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  • NJ A542
  • Requires certain health care facilities to provide information concerning palliative care and hospice care services.
Introduced
(1/27/2016)
In Committee
(12/11/2017)
Crossed Over
(12/7/2017)
PassedSignedDead/Failed/Vetoed
2016-2017 Regular Session
This bill establishes certain requirements concerning palliative care and hospice care. Palliative care is patient-centered and family-centered medical care that optimizes quality of life by anticipating, preventing, and treating suffering caused by serious illness. Palliative care may involve addressing physical, emotional, social, and spiritual needs, as well as facilitating patient autonomy, access to information, and choice. Specific examples of palliative care include comprehensive pain and symptom management and discussion of treatment options appropriate to the patient, such as hospice care. Hospice care is a coordinated program of home, outpatient, and inpatient care and services that provides care and services to hospice patients and to hospice patients' families, through a medically directed interdisciplinary team, under interdisciplinary plans of care in order to meet the physical, psychological, social, spiritual, and other special needs that are experienced during the final stages of illness, dying, and bereavement. The bill would establish the "Palliative Care and Hospice Care Consumer and Professional Information and Education Program" in the Department of Health (DOH). The purpose of the program would be to ensure that comprehensive and accurate information and education about palliative care and hospice care are available to the public, to health care providers, and to health care facilities. The bill will require every hospital, nursing home, extended care facility, ambulatory health care facility providing long-term care services, and rehabilitation facility licensed in this State to provide information about appropriate palliative care and hospice care services to patients and residents with a serious illness. The Commissioner of Health may require a hospital, nursing home, or facility that fails to comply with these requirements to provide a plan of action to bring the hospital, nursing home, or facility into compliance. In implementing these requirements, DOH would be required to take into account the size of the facility; access and proximity to palliative care and hospice care services, including the availability of hospice and palliative care board-certified practitioners and related workforce staff; geographic factors; and any other factors that may impact the ability of a hospital, nursing home, or facility to comply. The bill establishes the Palliative Care and Hospice Care Advisory Council in DOH. It would be the duty of the council, in collaboration with the Cancer Institute of New Jersey, to implement the provisions of the substitute, including establishing the Palliative Care and Hospice Care Consumer and Professional Information and Education Program, developing the information to be provided to patients and residents by hospitals, nursing homes, and other facilities and facilitating the provision of this information, and developing resources and programs to facilitate access to palliative care and hospice care services for patients and residents. The council will comprise nine members, to be appointed as follows: one member of the Senate appointed by the Senate President; one member of the General Assembly appointed by the Speaker of the General Assembly; two public members appointed by the Senate President; two public members appointed by the Speaker of the General Assembly; and three public members appointed by the Governor. In selecting the public members, the Senate President, the Speaker of the General Assembly, and the Governor would be required to seek to include persons who have experience, training, or academic background in issues related to the provision of palliative care or hospice care, and would be permitted to consult with various professional boards and stakeholders. The bill would require all appointments to be made within 30 days after the effective date of the bill. The public members would serve for a term of five years; except that, of the members first appointed, two would serve for a term of three years, two for a term of four years, and three for a term of five years. Members will be eligible for reappointment upon the expiration of their terms, and vacancies in the membership would be filled in the same manner as the original appointments. The council will organize as soon as is practicable upon the appointment of a majority of its members, and select a chairperson from among the members. The members of the council will serve without compensation but may be reimbursed, within the limits of funds made available to the council, for necessary travel expenses incurred in the performance of their duties. The council will be entitled to call to its assistance and avail itself of the services of the employees of any State, county, or municipal department, board, bureau, commission, or agency as it may require and as may be available for its purposes. DOH will provide staff support to the council.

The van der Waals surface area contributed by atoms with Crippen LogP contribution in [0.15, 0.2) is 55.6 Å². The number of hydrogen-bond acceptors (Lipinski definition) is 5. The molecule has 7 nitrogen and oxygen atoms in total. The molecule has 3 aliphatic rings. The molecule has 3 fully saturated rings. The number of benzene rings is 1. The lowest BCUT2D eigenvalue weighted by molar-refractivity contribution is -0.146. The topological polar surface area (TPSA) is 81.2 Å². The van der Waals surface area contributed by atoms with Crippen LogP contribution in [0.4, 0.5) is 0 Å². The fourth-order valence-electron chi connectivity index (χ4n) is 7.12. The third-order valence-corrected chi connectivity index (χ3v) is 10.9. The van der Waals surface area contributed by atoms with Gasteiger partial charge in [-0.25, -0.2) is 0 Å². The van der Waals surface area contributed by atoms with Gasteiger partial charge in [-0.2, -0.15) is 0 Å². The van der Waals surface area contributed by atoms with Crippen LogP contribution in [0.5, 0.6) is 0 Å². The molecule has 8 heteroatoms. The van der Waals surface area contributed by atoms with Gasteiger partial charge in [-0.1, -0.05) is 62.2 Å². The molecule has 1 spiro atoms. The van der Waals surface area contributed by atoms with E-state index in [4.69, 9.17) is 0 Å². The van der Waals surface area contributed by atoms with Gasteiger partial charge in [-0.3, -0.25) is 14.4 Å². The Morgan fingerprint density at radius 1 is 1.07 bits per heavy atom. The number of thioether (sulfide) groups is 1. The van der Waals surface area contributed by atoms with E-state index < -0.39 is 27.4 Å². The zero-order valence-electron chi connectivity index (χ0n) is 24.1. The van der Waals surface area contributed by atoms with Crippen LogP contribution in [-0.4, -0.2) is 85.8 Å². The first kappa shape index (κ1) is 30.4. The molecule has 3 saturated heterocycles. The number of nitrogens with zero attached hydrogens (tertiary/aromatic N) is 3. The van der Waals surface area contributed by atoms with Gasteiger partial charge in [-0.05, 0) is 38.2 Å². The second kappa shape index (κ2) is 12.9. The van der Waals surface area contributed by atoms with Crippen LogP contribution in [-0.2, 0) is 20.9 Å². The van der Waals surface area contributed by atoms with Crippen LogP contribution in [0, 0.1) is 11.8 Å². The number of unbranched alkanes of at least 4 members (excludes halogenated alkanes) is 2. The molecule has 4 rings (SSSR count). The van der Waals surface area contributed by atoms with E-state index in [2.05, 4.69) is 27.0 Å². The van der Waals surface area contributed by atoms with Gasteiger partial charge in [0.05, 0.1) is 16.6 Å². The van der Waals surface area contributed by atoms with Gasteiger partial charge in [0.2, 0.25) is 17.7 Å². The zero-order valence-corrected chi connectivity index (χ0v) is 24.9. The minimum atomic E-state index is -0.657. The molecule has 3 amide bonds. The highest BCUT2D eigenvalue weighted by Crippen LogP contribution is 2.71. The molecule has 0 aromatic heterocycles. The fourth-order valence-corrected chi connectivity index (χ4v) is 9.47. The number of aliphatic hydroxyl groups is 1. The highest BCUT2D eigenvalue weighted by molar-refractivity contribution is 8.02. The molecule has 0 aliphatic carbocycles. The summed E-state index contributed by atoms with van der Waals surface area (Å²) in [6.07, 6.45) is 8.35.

2nd Reading in the Assembly, Health and Senior Services, Health, Human Services and Senior Citizens, Passed Assembly
Received in the Senate, Referred to Senate Health, Human Services and Senior Citizens Committee  (on 12/11/2017)
 
 
Date Chamber Action Description
12/11/2017 S Received in the Senate, Referred to Senate Health, Human Services and Senior Citizens Committee
12/7/2017 A Passed by the Assembly (72-0-0)
6/27/2016 A Assembly Floor Amendment Passed (Mukherji)
5/12/2016 A Reported out of Assembly Committee, 2nd Reading
5/12/2016 Assembly Health and Senior Services Hearing (10:00 5/12/2016 Committee Room 11, 4th Floor)
1/27/2016 A Introduced, Referred to Assembly Health and Senior Services Committee
Date Motion Yea Nay Other
Detail 12/7/2017 Assembly Floor: Third Reading - Final Passage 71 0 8
Detail 5/12/2016 Assembly Health and Senior Services Committee: Reported Favorably 12 0 1